Funding to refill U.S. Strategic Petroleum Reserve cut from stimulus plan

By Stephen Cunningham, Ari Natter and Jennifer A. Dlouhy on 3/25/2020

WASHINGTON (Bloomberg) - Funding for President Donald Trump’s plan to fill up the nation’s emergency oil reserve to help struggling drillers cope with the price crash failed to make it into the latest stimulus legislation, but could return in other forms.

Lawmakers eager to get the stimulus package to the president essentially opted to defer a fight over whether to pair the oil purchase with funding for clean energy. But the issue could arise as Congress takes up additional coronavirus-related legislation in coming weeks.

In a letter to caucus members, Senate Democratic Leader Chuck Schumer claimed victory after blocking a “bailout for big oil.” A previous Republican draft of the bill contained $3 billion to top up the Strategic Petroleum Reserve.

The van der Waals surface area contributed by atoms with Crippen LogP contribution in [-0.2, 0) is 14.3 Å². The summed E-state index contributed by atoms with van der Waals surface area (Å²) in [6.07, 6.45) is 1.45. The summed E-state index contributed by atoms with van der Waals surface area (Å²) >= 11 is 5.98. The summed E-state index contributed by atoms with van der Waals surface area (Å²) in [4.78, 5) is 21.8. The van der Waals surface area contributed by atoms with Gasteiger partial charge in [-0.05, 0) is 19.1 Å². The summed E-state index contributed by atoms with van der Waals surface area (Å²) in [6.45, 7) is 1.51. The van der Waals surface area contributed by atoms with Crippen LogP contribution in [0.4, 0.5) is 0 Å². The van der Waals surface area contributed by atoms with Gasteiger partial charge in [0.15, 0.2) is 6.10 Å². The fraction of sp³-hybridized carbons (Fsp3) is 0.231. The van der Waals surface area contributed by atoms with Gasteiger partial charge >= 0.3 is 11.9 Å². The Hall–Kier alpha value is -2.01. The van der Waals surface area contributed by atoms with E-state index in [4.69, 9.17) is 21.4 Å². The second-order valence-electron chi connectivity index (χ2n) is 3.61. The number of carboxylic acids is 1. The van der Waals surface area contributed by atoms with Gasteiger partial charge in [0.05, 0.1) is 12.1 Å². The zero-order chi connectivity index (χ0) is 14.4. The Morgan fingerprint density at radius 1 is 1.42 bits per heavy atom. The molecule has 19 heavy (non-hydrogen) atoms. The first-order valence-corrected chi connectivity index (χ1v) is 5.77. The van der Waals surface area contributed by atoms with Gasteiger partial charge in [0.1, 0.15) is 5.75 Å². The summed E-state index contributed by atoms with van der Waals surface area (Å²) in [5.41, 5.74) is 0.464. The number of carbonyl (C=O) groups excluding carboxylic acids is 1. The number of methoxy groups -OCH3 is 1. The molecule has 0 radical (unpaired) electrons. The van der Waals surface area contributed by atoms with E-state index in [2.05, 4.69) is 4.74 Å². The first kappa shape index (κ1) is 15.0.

The omission marks a “small negative” for oil prices, especially sour grades which make up about three-quarters of available capacity, according to Benjamin Salisbury, a senior policy analyst at Height Capital Markets.

“We continue to expect the administration to find a way to add oil to the reserve, potentially through emergency authority, repurposing unspent funds, and/or another act of Congress,” he said.

Last week, Energy Secretary Dan Brouillette said the administration was seeking to buy 77 million barrels of crude.

Democrats sought to link the funding for the oil stockpile to a slew of clean energy tax credits, according to a Democratic aide familiar with the negotiations. However, supporters of the plan to refill the emergency reserves can count on other opportunities to find funding for the oil purchase.

The Energy Department can ask Congress to allow it to use money from other accounts to buy oil for the stockpile. Congressional appropriators routinely sign off on internal budget transfers requested by federal agencies, though there may be more opposition to a similar move meant to help fill the Strategic Petroleum Reserve.

Some advocates have cast the purchase as a smart investment strategy for the U.S. government, which has an obligation as a member of the International Energy Agency to maintain oil reserves. Buying crude on the cheap now for the reserve allows some of it to be sold later at a profit, they maintained.

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